Poetry has been very, very good to me. It didn't make me rich and famous like baseball did for Sammy Sosa, but it has enriched my life immeasurably. Poetry books are rarely, if ever, bestsellers. But for many, writing, reading and listening to poetry is the most meaningful form of expression. Poetry unifies people in a special way, regardless of educational, gender or ethnic differences.
I am always in awe of how vibrant poetry is, particularly at a time when there is such a wide range of other art forms and entertainment competing for our attention. While I doubt we will have an "American Idol: The Poets" any time soon, it is worth noting that on any given day in Connecticut there are readings at bookstores, universities, libraries and other venues.
We are lucky to have groups such as the Connecticut Poetry Society, created and run by volunteers, with chapters all over the state. Many others keep poetry alive by spending countless hours editing and publishing poetry and literary magazines that will serve as archives of the issues we cared about during our lifetime.
For a delicious sample, try stopping by the Sanctuary in East Haddam on the first Sunday of each month to hear poets — Edwina Trenthan, former state poet laureate Marilyn Nelson and others — who host a "Poetry Potluck."
A few weeks ago, I was invited by the Connecticut Commission on Culture and Tourism, along with poets Kate Rushin and Dick Allen, to be the judges for the program "Poetry Out Loud," a national recitation competition for high school students. The program, developed by the National Endowment for the Arts and the Poetry Foundation, seeks to promote poetry not only within schools but to bring poetry out into the community.
Before the finals — held in the auditorium at the Artists Collective in Hartford — the tension and energy was palpable. I thought about what the UConn Huskies' locker room must feel like before a game. Eighteen high school champion poets had been training for weeks, working closely with their teachers and coaches toward the goal of reciting for the state championship.
As each took the stage to perform, their teachers, parents and friends cheered them. For the next four hours, the audience and judges marveled at the poise, maturity and focus of the teenagers. They devoted themselves, lending their bodies and voices, to becoming the instruments through which contemporary poems and others, written centuries ago, would come to life.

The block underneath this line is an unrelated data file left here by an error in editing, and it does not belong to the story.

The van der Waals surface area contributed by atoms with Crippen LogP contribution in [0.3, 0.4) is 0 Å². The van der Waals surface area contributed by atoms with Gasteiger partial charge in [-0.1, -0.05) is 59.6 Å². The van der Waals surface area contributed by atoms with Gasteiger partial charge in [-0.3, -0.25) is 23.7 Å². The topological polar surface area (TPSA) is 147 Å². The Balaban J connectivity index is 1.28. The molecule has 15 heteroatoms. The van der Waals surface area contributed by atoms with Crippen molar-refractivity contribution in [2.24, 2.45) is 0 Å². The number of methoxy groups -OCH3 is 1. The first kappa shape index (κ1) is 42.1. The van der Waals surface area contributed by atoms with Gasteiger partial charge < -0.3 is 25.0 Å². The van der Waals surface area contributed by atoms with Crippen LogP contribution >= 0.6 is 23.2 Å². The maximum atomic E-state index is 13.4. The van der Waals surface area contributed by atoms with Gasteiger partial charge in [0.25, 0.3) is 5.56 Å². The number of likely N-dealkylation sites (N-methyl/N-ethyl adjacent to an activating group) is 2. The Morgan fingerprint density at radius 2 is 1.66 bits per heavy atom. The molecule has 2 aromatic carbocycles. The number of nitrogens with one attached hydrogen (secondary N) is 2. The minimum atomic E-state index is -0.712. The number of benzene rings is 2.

At a time when all we seem to hear about teenagers are the crimes they have committed or their deaths resulting from reckless driving, these students from Rocky Hill, Vernon, Wolcott, Fairfield, Madison, Hartford, Windsor, Newtown, Middletown, West Hartford, Newington, Oxford, Waterford, Avon, Bloomfield, Bolton, New London and Berlin were reminders of all the positive contributions teens make to society. The schools participating in this program should be commended for nurturing their students' interest in poetry; something that can sustain them for a lifetime.
This year, Attallah Sheppard, a junior at Waterford High School, was named the state's champion. As I watched her on stage, I knew she would make a great competitor when she represents Connecticut at the National Finals on April 29 in Washington, D.C .
Another group of students from Windham High School and Windham Academy called "The Young Poets" charmed, impressed and amazed me this month during an open mike at the Eastern Perk Cafe on Main Street in Willimantic. They performed poems they have written and published. Their poems can be read and listened to on www.whsliteracyzone.com. This group is mentored and coached by Lynn Frazier, a Freedom Writer teacher. The group is seeking donations to match the $2,000 grant it received from the Connecticut Commission on Culture and Tourism to support its programs.
At the Eastern Perk, the youngest poet participating was 7-year-old Kit Anderson. The future of poetry is certainly secure.
Bessy Reyna is a free-lance writer whose column appears the third Friday of every month. To leave her a comment about this article, please call 860-241-3165.
Reprinted with permission of the Hartford Courant.
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